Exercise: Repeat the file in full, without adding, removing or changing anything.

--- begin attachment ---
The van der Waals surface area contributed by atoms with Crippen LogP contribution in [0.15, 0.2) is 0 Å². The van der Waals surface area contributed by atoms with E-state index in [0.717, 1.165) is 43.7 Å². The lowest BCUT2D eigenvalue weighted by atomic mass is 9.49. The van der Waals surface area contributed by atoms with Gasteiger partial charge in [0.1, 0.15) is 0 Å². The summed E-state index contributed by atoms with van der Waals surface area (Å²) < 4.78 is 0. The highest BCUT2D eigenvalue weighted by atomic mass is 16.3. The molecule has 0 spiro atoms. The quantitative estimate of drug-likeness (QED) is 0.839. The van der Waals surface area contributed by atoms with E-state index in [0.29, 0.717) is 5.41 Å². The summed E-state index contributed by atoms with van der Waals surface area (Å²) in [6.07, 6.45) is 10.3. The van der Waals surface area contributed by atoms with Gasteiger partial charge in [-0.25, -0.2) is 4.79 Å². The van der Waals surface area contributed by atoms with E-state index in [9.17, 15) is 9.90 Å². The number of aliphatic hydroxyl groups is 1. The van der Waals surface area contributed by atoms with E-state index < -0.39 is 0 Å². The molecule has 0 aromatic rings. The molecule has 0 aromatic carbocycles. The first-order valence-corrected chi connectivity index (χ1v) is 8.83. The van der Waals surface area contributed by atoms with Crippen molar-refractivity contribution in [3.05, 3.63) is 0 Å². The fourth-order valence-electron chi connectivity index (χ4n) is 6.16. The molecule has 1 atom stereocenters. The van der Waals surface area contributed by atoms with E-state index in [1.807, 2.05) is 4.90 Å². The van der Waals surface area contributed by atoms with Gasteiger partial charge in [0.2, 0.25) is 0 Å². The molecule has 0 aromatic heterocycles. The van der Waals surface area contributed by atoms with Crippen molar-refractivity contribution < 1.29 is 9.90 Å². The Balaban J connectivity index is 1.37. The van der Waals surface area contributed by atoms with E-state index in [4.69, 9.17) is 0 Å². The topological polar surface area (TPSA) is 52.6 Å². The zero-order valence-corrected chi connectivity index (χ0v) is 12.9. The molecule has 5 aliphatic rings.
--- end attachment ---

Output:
The van der Waals surface area contributed by atoms with Crippen LogP contribution in [0.15, 0.2) is 0 Å². The van der Waals surface area contributed by atoms with E-state index in [0.717, 1.165) is 43.7 Å². The lowest BCUT2D eigenvalue weighted by atomic mass is 9.49. The van der Waals surface area contributed by atoms with Gasteiger partial charge in [0.1, 0.15) is 0 Å². The summed E-state index contributed by atoms with van der Waals surface area (Å²) < 4.78 is 0. The highest BCUT2D eigenvalue weighted by atomic mass is 16.3. The molecule has 0 spiro atoms. The quantitative estimate of drug-likeness (QED) is 0.839. The van der Waals surface area contributed by atoms with E-state index in [0.29, 0.717) is 5.41 Å². The summed E-state index contributed by atoms with van der Waals surface area (Å²) in [6.07, 6.45) is 10.3. The van der Waals surface area contributed by atoms with Gasteiger partial charge in [-0.25, -0.2) is 4.79 Å². The van der Waals surface area contributed by atoms with E-state index in [9.17, 15) is 9.90 Å². The number of aliphatic hydroxyl groups is 1. The van der Waals surface area contributed by atoms with E-state index < -0.39 is 0 Å². The molecule has 0 aromatic rings. The molecule has 0 aromatic carbocycles. The first-order valence-corrected chi connectivity index (χ1v) is 8.83. The van der Waals surface area contributed by atoms with Crippen molar-refractivity contribution in [3.05, 3.63) is 0 Å². The fourth-order valence-electron chi connectivity index (χ4n) is 6.16. The molecule has 1 atom stereocenters. The van der Waals surface area contributed by atoms with E-state index in [1.807, 2.05) is 4.90 Å². The van der Waals surface area contributed by atoms with Gasteiger partial charge in [0.2, 0.25) is 0 Å². The molecule has 0 aromatic heterocycles. The van der Waals surface area contributed by atoms with Crippen molar-refractivity contribution < 1.29 is 9.90 Å². The Balaban J connectivity index is 1.37. The van der Waals surface area contributed by atoms with E-state index in [4.69, 9.17) is 0 Å². The topological polar surface area (TPSA) is 52.6 Å². The zero-order valence-corrected chi connectivity index (χ0v) is 12.9. The molecule has 5 aliphatic rings.